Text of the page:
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The Complete Vegan Kitchen by Jannequin Bennett
While broccoli looks like a little tree, broccoli rabe looks more like a shrub, with a slender stalk, buds on the verge of flowering, and copious leaves. While broccoli stems are tough and should be peeled, broccoli rabe stems are usually tender. Just cut off the dry base of the stalk. Like many popular Italian vegetables, broccoli rabe has a pleasant bitter taste and pairs well with slightly sweet ingredients such as nuts, sun-dried tomatoes, extra virgin olive oil, and raisins. Like its more muscular cousin, broccoli rabe packs a mighty nutritional wallop.
     Though a little pricey at times, broccoli rabe is available year-round. It is at its peak in late fall through early spring.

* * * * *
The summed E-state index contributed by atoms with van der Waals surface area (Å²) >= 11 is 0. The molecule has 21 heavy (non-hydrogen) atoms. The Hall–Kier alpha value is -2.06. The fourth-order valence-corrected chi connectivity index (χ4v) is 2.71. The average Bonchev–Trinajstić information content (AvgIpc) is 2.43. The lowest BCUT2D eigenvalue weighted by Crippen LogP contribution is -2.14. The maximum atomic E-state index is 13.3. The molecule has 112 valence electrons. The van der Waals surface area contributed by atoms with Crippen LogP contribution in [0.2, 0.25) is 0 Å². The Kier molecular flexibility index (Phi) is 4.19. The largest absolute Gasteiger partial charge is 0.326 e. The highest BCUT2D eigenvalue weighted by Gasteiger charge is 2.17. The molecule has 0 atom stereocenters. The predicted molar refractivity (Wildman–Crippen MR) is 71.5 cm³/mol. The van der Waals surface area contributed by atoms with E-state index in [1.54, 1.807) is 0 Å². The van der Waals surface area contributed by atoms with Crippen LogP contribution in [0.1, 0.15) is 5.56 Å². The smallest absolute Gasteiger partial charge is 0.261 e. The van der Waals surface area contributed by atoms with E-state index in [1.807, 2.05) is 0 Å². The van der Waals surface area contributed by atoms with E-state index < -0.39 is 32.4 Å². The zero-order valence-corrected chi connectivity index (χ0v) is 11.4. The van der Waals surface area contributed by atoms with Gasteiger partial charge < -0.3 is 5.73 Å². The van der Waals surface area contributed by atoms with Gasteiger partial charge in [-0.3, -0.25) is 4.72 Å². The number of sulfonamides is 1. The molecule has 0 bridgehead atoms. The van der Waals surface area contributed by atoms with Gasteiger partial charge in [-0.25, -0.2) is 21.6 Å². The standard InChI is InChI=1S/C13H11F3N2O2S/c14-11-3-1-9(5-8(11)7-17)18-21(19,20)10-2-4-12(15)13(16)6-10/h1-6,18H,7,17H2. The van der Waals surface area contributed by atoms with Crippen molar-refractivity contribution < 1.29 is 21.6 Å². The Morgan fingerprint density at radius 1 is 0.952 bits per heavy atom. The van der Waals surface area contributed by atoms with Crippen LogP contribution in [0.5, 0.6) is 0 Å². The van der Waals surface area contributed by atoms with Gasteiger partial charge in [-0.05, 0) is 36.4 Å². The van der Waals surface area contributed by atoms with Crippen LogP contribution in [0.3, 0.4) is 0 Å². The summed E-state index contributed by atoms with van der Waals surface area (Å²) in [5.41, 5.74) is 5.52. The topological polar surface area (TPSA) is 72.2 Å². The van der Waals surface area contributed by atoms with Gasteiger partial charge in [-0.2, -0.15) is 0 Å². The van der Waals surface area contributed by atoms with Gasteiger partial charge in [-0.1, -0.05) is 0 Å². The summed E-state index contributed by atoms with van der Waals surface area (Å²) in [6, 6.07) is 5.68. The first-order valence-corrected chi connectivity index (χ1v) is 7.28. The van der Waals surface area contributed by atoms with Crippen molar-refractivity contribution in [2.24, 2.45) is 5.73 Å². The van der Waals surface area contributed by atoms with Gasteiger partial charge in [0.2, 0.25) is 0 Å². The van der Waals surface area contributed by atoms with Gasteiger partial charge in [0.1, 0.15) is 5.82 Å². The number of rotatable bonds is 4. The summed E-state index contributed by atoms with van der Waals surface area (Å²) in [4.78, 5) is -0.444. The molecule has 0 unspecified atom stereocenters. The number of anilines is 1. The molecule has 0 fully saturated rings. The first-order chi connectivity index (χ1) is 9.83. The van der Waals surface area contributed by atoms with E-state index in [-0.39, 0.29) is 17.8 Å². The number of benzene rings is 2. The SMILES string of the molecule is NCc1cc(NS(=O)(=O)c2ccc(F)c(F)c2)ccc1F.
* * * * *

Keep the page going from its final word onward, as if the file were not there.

Makes 2 to 3 servings.


• 2 tablespoons thinly sliced sun-dried tomatoes (use 1/4 cup if oil packed)
• 2 teaspoons oil
• 1 teaspoon minced garlic
• 1/8 teaspoon red pepper flakes
• 2 bunches broccoli rabe, cut into 2-inch pieces
• 2 tablespoons pine nuts, toasted
• 1 tablespoon extra virgin olive oil
• Sea salt and freshly ground black pepper

Cover the sun-dried tomatoes with boiling water in a very small bowl or custard cup. Let stand for 10 minutes, drain, and reserve. (If using oil-packed tomatoes, omit this step.)

Heat the oil in a wide skillet over medium heat. Add the garlic and pepper flakes and saute until the garlic is fragrant, about 40 seconds. Add the broccoli rabe and cook until it turns a brilliant green. If the garlic begins to brown, add a few ounces of water to the pan. Add the pine nuts, tomatoes, olive oil, salt, and pepper and toss to mix thoroughly. Serve immediately or reserve in a warm oven for up to 20 minutes.


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